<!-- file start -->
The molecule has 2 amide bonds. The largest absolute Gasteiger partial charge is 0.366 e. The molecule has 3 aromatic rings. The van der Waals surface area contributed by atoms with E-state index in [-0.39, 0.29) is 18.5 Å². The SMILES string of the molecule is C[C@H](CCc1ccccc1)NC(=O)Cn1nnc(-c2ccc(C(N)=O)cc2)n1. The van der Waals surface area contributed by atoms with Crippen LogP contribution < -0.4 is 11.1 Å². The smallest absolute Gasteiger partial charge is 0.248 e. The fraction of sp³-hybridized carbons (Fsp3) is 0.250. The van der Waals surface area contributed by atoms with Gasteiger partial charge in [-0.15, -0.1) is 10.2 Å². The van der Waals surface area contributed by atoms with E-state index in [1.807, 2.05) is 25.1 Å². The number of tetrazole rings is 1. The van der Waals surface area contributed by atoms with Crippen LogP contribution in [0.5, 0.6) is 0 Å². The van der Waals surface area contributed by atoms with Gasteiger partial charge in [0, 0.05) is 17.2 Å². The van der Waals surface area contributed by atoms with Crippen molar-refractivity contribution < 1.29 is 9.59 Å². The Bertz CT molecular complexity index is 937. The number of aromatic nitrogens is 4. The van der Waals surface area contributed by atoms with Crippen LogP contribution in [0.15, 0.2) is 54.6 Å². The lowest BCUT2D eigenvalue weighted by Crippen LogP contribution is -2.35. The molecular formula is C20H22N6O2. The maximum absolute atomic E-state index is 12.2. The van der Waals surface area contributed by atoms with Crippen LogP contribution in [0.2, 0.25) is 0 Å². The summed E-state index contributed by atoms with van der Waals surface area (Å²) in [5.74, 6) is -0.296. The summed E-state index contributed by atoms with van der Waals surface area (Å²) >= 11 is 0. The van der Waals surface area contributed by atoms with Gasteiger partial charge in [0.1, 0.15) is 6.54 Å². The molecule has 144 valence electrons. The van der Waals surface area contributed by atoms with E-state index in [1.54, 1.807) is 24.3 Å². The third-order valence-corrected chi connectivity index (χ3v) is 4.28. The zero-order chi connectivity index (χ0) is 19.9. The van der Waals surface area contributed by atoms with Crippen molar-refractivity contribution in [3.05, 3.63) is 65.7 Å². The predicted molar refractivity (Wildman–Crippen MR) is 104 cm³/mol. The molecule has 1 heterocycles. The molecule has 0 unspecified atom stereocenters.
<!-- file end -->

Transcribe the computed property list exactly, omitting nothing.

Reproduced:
The molecule has 2 amide bonds. The largest absolute Gasteiger partial charge is 0.366 e. The molecule has 3 aromatic rings. The van der Waals surface area contributed by atoms with E-state index in [-0.39, 0.29) is 18.5 Å². The SMILES string of the molecule is C[C@H](CCc1ccccc1)NC(=O)Cn1nnc(-c2ccc(C(N)=O)cc2)n1. The van der Waals surface area contributed by atoms with Crippen LogP contribution < -0.4 is 11.1 Å². The smallest absolute Gasteiger partial charge is 0.248 e. The fraction of sp³-hybridized carbons (Fsp3) is 0.250. The van der Waals surface area contributed by atoms with Gasteiger partial charge in [-0.15, -0.1) is 10.2 Å². The van der Waals surface area contributed by atoms with E-state index in [1.807, 2.05) is 25.1 Å². The number of tetrazole rings is 1. The van der Waals surface area contributed by atoms with Crippen LogP contribution in [0.5, 0.6) is 0 Å². The van der Waals surface area contributed by atoms with Gasteiger partial charge in [0, 0.05) is 17.2 Å². The van der Waals surface area contributed by atoms with Crippen molar-refractivity contribution < 1.29 is 9.59 Å². The Bertz CT molecular complexity index is 937. The number of aromatic nitrogens is 4. The van der Waals surface area contributed by atoms with Crippen LogP contribution in [0.15, 0.2) is 54.6 Å². The lowest BCUT2D eigenvalue weighted by Crippen LogP contribution is -2.35. The molecular formula is C20H22N6O2. The maximum absolute atomic E-state index is 12.2. The van der Waals surface area contributed by atoms with Crippen LogP contribution in [0.2, 0.25) is 0 Å². The summed E-state index contributed by atoms with van der Waals surface area (Å²) in [5.74, 6) is -0.296. The summed E-state index contributed by atoms with van der Waals surface area (Å²) >= 11 is 0. The van der Waals surface area contributed by atoms with Gasteiger partial charge in [0.1, 0.15) is 6.54 Å². The molecule has 144 valence electrons. The van der Waals surface area contributed by atoms with E-state index in [1.54, 1.807) is 24.3 Å². The third-order valence-corrected chi connectivity index (χ3v) is 4.28. The zero-order chi connectivity index (χ0) is 19.9. The van der Waals surface area contributed by atoms with Crippen molar-refractivity contribution in [3.05, 3.63) is 65.7 Å². The predicted molar refractivity (Wildman–Crippen MR) is 104 cm³/mol. The molecule has 1 heterocycles. The molecule has 0 unspecified atom stereocenters.